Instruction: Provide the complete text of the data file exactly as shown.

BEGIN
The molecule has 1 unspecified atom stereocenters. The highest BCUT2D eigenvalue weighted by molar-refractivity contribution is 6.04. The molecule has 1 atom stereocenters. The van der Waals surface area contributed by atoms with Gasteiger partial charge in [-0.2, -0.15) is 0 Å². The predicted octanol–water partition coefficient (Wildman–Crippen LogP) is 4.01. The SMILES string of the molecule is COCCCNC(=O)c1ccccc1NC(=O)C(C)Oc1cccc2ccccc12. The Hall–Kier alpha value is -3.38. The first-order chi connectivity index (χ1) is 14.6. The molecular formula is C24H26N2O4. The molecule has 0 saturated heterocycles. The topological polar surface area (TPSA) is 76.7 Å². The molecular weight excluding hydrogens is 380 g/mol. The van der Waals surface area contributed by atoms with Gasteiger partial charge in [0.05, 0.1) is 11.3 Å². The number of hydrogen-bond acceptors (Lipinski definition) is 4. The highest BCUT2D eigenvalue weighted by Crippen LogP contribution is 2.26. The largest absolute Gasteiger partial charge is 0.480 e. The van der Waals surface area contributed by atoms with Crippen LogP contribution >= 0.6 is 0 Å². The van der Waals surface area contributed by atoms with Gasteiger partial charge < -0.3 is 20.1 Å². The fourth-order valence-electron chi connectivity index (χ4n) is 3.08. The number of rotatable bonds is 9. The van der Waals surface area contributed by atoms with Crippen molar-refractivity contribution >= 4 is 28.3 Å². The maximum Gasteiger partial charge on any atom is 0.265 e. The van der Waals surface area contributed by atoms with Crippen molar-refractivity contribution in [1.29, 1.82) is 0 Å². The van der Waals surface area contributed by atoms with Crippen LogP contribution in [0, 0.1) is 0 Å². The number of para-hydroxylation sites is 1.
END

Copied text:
The molecule has 1 unspecified atom stereocenters. The highest BCUT2D eigenvalue weighted by molar-refractivity contribution is 6.04. The molecule has 1 atom stereocenters. The van der Waals surface area contributed by atoms with Gasteiger partial charge in [-0.2, -0.15) is 0 Å². The predicted octanol–water partition coefficient (Wildman–Crippen LogP) is 4.01. The SMILES string of the molecule is COCCCNC(=O)c1ccccc1NC(=O)C(C)Oc1cccc2ccccc12. The Hall–Kier alpha value is -3.38. The first-order chi connectivity index (χ1) is 14.6. The molecular formula is C24H26N2O4. The molecule has 0 saturated heterocycles. The topological polar surface area (TPSA) is 76.7 Å². The molecular weight excluding hydrogens is 380 g/mol. The van der Waals surface area contributed by atoms with Gasteiger partial charge in [0.05, 0.1) is 11.3 Å². The number of hydrogen-bond acceptors (Lipinski definition) is 4. The highest BCUT2D eigenvalue weighted by Crippen LogP contribution is 2.26. The largest absolute Gasteiger partial charge is 0.480 e. The van der Waals surface area contributed by atoms with Crippen LogP contribution >= 0.6 is 0 Å². The van der Waals surface area contributed by atoms with Gasteiger partial charge < -0.3 is 20.1 Å². The fourth-order valence-electron chi connectivity index (χ4n) is 3.08. The number of rotatable bonds is 9. The van der Waals surface area contributed by atoms with Crippen molar-refractivity contribution >= 4 is 28.3 Å². The maximum Gasteiger partial charge on any atom is 0.265 e. The van der Waals surface area contributed by atoms with Crippen molar-refractivity contribution in [1.29, 1.82) is 0 Å². The van der Waals surface area contributed by atoms with Crippen LogP contribution in [0, 0.1) is 0 Å². The number of para-hydroxylation sites is 1.